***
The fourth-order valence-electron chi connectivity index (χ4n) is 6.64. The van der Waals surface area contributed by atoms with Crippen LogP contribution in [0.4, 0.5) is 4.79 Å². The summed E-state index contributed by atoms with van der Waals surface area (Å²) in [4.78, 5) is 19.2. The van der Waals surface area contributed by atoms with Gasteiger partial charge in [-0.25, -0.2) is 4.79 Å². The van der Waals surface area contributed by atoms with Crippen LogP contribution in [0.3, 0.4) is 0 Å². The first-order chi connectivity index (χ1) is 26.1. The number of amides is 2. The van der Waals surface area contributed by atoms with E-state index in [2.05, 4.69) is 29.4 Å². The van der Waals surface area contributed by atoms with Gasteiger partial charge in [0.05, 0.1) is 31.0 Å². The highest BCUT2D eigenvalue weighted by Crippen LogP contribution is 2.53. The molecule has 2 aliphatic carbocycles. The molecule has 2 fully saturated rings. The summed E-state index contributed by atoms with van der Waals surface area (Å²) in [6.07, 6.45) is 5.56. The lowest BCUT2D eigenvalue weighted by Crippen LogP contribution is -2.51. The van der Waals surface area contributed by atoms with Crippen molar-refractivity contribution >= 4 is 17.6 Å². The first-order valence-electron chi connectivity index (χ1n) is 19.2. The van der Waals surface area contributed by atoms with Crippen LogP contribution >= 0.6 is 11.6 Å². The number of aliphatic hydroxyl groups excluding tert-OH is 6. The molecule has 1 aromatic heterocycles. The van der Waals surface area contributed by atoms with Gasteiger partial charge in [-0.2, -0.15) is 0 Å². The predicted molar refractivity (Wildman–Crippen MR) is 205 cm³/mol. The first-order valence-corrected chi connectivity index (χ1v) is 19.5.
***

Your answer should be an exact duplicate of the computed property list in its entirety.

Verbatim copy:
The fourth-order valence-electron chi connectivity index (χ4n) is 6.64. The van der Waals surface area contributed by atoms with Crippen LogP contribution in [0.4, 0.5) is 4.79 Å². The summed E-state index contributed by atoms with van der Waals surface area (Å²) in [4.78, 5) is 19.2. The van der Waals surface area contributed by atoms with Gasteiger partial charge in [-0.25, -0.2) is 4.79 Å². The van der Waals surface area contributed by atoms with Crippen LogP contribution in [0.3, 0.4) is 0 Å². The first-order chi connectivity index (χ1) is 26.1. The number of amides is 2. The van der Waals surface area contributed by atoms with E-state index in [2.05, 4.69) is 29.4 Å². The van der Waals surface area contributed by atoms with Gasteiger partial charge in [0.05, 0.1) is 31.0 Å². The highest BCUT2D eigenvalue weighted by Crippen LogP contribution is 2.53. The molecule has 2 aliphatic carbocycles. The molecule has 2 fully saturated rings. The summed E-state index contributed by atoms with van der Waals surface area (Å²) in [6.07, 6.45) is 5.56. The lowest BCUT2D eigenvalue weighted by Crippen LogP contribution is -2.51. The van der Waals surface area contributed by atoms with Crippen molar-refractivity contribution >= 4 is 17.6 Å². The first-order valence-electron chi connectivity index (χ1n) is 19.2. The van der Waals surface area contributed by atoms with Crippen LogP contribution >= 0.6 is 11.6 Å². The number of aliphatic hydroxyl groups excluding tert-OH is 6. The molecule has 1 aromatic heterocycles. The van der Waals surface area contributed by atoms with Gasteiger partial charge in [-0.2, -0.15) is 0 Å². The predicted molar refractivity (Wildman–Crippen MR) is 205 cm³/mol. The first-order valence-corrected chi connectivity index (χ1v) is 19.5.